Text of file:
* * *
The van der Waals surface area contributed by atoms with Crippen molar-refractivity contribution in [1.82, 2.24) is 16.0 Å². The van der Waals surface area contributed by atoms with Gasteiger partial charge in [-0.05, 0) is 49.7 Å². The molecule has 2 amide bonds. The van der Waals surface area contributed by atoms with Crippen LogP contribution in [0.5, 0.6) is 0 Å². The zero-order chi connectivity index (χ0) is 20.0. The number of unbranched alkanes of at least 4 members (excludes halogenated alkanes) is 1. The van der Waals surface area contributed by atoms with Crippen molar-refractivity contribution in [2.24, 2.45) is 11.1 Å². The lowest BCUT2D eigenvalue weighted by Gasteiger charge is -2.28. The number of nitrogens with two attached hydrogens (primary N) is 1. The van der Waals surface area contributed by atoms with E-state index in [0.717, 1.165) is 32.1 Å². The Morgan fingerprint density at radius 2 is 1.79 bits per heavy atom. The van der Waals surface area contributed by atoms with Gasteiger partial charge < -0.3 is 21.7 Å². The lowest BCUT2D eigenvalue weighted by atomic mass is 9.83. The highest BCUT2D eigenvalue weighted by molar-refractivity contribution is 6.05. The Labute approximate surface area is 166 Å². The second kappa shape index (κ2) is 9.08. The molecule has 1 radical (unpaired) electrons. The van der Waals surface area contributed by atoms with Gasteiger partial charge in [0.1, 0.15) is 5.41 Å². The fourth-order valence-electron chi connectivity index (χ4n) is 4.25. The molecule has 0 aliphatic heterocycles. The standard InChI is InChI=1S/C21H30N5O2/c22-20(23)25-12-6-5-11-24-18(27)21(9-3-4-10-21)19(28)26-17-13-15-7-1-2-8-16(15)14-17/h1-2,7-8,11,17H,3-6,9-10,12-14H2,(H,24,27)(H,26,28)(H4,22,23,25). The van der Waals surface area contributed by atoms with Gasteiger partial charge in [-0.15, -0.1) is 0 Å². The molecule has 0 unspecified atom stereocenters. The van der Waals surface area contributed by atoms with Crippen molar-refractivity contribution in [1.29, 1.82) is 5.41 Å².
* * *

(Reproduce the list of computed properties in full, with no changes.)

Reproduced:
The van der Waals surface area contributed by atoms with Crippen molar-refractivity contribution in [1.82, 2.24) is 16.0 Å². The van der Waals surface area contributed by atoms with Gasteiger partial charge in [-0.05, 0) is 49.7 Å². The molecule has 2 amide bonds. The van der Waals surface area contributed by atoms with Crippen LogP contribution in [0.5, 0.6) is 0 Å². The zero-order chi connectivity index (χ0) is 20.0. The number of unbranched alkanes of at least 4 members (excludes halogenated alkanes) is 1. The van der Waals surface area contributed by atoms with Crippen molar-refractivity contribution in [2.24, 2.45) is 11.1 Å². The lowest BCUT2D eigenvalue weighted by Gasteiger charge is -2.28. The number of nitrogens with two attached hydrogens (primary N) is 1. The van der Waals surface area contributed by atoms with E-state index in [0.717, 1.165) is 32.1 Å². The Morgan fingerprint density at radius 2 is 1.79 bits per heavy atom. The van der Waals surface area contributed by atoms with Gasteiger partial charge < -0.3 is 21.7 Å². The lowest BCUT2D eigenvalue weighted by atomic mass is 9.83. The highest BCUT2D eigenvalue weighted by molar-refractivity contribution is 6.05. The Labute approximate surface area is 166 Å². The second kappa shape index (κ2) is 9.08. The molecule has 1 radical (unpaired) electrons. The van der Waals surface area contributed by atoms with Gasteiger partial charge in [0.1, 0.15) is 5.41 Å². The fourth-order valence-electron chi connectivity index (χ4n) is 4.25. The molecule has 0 aliphatic heterocycles. The standard InChI is InChI=1S/C21H30N5O2/c22-20(23)25-12-6-5-11-24-18(27)21(9-3-4-10-21)19(28)26-17-13-15-7-1-2-8-16(15)14-17/h1-2,7-8,11,17H,3-6,9-10,12-14H2,(H,24,27)(H,26,28)(H4,22,23,25). The van der Waals surface area contributed by atoms with Gasteiger partial charge in [-0.15, -0.1) is 0 Å². The molecule has 0 unspecified atom stereocenters. The van der Waals surface area contributed by atoms with Crippen molar-refractivity contribution in [1.29, 1.82) is 5.41 Å².